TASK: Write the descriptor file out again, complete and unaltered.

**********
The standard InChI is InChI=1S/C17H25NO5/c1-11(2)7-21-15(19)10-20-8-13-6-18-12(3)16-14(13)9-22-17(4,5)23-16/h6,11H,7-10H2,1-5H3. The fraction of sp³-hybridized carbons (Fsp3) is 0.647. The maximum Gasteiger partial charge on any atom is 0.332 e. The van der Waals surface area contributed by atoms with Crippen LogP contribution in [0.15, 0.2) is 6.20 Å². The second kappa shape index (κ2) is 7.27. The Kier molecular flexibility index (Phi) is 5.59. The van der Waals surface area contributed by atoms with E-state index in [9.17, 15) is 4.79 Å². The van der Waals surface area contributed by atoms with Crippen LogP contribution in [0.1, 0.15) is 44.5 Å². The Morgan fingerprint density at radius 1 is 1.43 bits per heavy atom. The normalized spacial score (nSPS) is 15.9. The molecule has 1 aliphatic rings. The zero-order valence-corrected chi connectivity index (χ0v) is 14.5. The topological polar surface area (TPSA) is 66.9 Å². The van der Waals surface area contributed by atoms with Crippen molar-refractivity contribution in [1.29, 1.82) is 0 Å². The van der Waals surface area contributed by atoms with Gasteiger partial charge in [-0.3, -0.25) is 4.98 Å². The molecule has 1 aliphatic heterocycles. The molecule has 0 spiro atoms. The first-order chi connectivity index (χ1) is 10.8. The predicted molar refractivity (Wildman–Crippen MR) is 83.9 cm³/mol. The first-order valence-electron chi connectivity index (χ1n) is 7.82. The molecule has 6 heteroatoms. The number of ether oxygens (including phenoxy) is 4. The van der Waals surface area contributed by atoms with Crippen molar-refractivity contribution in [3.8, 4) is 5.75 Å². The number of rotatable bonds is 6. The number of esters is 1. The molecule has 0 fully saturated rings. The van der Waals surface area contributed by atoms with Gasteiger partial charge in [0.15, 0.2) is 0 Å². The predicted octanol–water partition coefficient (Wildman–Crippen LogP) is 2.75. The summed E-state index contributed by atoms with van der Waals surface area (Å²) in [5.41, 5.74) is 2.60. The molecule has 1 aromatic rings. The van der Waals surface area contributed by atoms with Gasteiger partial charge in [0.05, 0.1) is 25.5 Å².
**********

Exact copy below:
The standard InChI is InChI=1S/C17H25NO5/c1-11(2)7-21-15(19)10-20-8-13-6-18-12(3)16-14(13)9-22-17(4,5)23-16/h6,11H,7-10H2,1-5H3. The fraction of sp³-hybridized carbons (Fsp3) is 0.647. The maximum Gasteiger partial charge on any atom is 0.332 e. The van der Waals surface area contributed by atoms with Crippen LogP contribution in [0.15, 0.2) is 6.20 Å². The second kappa shape index (κ2) is 7.27. The Kier molecular flexibility index (Phi) is 5.59. The van der Waals surface area contributed by atoms with E-state index in [9.17, 15) is 4.79 Å². The van der Waals surface area contributed by atoms with Crippen LogP contribution in [0.1, 0.15) is 44.5 Å². The Morgan fingerprint density at radius 1 is 1.43 bits per heavy atom. The normalized spacial score (nSPS) is 15.9. The molecule has 1 aliphatic rings. The zero-order valence-corrected chi connectivity index (χ0v) is 14.5. The topological polar surface area (TPSA) is 66.9 Å². The van der Waals surface area contributed by atoms with Crippen molar-refractivity contribution in [1.29, 1.82) is 0 Å². The van der Waals surface area contributed by atoms with Gasteiger partial charge in [-0.3, -0.25) is 4.98 Å². The molecule has 1 aliphatic heterocycles. The molecule has 0 spiro atoms. The first-order chi connectivity index (χ1) is 10.8. The predicted molar refractivity (Wildman–Crippen MR) is 83.9 cm³/mol. The first-order valence-electron chi connectivity index (χ1n) is 7.82. The molecule has 6 heteroatoms. The number of ether oxygens (including phenoxy) is 4. The van der Waals surface area contributed by atoms with Crippen molar-refractivity contribution in [3.8, 4) is 5.75 Å². The number of rotatable bonds is 6. The number of esters is 1. The molecule has 0 fully saturated rings. The van der Waals surface area contributed by atoms with Gasteiger partial charge in [0.15, 0.2) is 0 Å². The predicted octanol–water partition coefficient (Wildman–Crippen LogP) is 2.75. The summed E-state index contributed by atoms with van der Waals surface area (Å²) in [5.41, 5.74) is 2.60. The molecule has 1 aromatic rings. The van der Waals surface area contributed by atoms with Gasteiger partial charge in [0.05, 0.1) is 25.5 Å².